Narrow Band Direct Printing (NBDP)
NBDP is the printing of all messages which will give us a printed record of the communications. If the ship is involved in a distress situation it would be nice to have a printed record of all communications that took place during the operation.
Narrow Band Direct Printing (NBDP) is a term we use to describe a method of sending information over the radio and having it printed. In some publications it is called TELEX, a system used on land line communications between offices.
One of the disadvantages of using NBDP for communications is that a skilled keyboard operators are required. An advantage is that there is a written hard-copy of all communications. NBDP communications uses digital signals on the links between communicators.
A NBDP circuit uses teleprinters, like an electric typewriter, or now days using a computer terminal. The message is formatted in the word processing program and then transferred to the "line" section for transmitting. Teleprinters use the CCITT ITA NO.2 code (International Telegraph Alphabet Code) for communicating. Each keyboard character is composed of a 5-element code. This code is only able to provide us with 32 combinations, and the "shift" key allows 26 more combinations.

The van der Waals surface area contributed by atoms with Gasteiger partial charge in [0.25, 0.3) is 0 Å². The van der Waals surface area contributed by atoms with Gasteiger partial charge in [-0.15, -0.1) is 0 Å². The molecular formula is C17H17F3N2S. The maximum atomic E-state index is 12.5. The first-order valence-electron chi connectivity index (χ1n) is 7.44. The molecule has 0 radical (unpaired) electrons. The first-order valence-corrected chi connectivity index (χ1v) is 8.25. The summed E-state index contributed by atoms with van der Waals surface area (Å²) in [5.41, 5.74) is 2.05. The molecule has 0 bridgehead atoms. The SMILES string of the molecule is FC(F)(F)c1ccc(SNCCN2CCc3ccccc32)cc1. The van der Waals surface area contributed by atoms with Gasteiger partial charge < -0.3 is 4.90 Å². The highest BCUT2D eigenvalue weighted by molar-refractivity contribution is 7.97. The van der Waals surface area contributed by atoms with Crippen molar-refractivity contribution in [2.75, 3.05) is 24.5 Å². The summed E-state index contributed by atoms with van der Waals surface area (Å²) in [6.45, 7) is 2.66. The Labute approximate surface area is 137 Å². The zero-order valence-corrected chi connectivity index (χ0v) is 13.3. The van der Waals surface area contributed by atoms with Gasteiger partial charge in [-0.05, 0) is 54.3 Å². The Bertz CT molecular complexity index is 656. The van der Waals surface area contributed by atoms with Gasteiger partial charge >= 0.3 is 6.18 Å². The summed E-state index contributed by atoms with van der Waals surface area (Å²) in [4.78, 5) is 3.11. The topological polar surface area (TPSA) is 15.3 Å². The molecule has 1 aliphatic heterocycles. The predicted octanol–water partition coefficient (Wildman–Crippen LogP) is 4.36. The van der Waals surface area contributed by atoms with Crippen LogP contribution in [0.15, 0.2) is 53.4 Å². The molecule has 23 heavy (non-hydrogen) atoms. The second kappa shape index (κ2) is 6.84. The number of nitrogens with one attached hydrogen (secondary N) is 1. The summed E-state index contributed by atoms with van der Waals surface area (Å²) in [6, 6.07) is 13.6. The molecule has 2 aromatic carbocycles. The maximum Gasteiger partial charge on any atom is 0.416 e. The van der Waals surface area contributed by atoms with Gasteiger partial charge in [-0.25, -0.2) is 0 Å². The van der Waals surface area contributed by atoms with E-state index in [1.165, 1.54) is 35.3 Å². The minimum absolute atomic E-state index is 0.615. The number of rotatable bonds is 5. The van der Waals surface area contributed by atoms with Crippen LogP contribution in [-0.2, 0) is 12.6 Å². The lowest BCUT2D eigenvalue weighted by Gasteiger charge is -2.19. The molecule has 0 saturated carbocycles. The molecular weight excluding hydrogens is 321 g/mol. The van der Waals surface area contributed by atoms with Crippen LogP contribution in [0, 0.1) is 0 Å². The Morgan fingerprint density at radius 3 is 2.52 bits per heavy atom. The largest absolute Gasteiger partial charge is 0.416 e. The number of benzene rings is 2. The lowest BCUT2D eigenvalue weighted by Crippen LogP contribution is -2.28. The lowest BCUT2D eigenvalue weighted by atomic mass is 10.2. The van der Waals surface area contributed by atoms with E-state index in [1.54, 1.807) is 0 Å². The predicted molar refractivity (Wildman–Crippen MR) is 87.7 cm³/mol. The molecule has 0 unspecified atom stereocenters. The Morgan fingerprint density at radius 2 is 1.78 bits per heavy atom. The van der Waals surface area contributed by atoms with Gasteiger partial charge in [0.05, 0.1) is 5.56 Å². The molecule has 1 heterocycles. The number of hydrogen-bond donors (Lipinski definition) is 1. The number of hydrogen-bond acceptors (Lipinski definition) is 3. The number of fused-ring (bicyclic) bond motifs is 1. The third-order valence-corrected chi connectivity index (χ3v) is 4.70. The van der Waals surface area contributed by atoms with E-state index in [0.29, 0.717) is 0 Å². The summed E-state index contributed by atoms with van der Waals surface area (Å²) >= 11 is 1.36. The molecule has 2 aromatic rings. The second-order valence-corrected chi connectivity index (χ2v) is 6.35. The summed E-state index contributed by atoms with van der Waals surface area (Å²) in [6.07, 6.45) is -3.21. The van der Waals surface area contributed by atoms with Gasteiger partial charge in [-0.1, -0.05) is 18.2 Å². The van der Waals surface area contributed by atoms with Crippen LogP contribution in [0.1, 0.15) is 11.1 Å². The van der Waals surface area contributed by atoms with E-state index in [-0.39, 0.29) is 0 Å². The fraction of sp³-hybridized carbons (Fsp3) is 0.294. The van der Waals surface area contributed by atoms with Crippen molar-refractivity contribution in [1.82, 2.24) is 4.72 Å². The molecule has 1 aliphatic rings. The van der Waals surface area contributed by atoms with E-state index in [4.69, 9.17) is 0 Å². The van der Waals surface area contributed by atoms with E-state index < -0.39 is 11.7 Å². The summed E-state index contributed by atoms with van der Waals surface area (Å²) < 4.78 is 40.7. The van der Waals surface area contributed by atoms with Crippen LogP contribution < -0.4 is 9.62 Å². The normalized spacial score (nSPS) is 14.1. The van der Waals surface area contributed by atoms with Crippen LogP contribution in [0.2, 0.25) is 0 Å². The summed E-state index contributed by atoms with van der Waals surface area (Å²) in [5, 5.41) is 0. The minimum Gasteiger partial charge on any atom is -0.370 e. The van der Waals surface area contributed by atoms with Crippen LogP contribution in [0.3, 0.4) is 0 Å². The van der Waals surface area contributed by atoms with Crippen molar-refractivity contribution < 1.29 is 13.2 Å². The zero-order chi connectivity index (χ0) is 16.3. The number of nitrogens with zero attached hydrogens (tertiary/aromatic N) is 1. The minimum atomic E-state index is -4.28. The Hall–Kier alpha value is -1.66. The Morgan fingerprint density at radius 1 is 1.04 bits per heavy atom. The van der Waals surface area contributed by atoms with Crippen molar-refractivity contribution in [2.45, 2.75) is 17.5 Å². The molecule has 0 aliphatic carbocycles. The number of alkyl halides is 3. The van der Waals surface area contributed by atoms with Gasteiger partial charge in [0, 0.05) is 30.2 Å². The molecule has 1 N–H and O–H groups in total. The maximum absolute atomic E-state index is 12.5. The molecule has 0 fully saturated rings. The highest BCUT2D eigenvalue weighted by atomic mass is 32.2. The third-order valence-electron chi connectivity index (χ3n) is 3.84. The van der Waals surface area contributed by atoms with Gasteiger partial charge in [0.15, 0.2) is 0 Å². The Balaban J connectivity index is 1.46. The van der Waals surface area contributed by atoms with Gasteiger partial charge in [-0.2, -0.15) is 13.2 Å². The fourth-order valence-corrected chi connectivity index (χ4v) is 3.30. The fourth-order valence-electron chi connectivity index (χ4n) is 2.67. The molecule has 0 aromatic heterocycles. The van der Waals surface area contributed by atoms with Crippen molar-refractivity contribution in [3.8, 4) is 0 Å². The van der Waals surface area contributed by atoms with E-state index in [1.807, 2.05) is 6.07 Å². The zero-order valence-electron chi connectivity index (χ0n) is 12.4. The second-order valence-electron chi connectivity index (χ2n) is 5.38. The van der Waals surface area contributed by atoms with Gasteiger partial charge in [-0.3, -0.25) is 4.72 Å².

All data communications uses some form of error checking so we use a 7 -unit code. We add a "space" element and a "mark" element to form this 7 bit code. Space is generally accepted to mean a logic zero (0) and Mark as a logic one (1). These special codes are used to provide a system of checking for errors. We use this as a "parity" checking system.
To further aid in error checking we can use the FEC (forward error checking) system to assist us in providing non-error communications. FEC frames are sent over the air and they include a "parity" information and this is check on receipt at the receiving station. If an error in the checksum is noted then the receiving station will not accept the frame .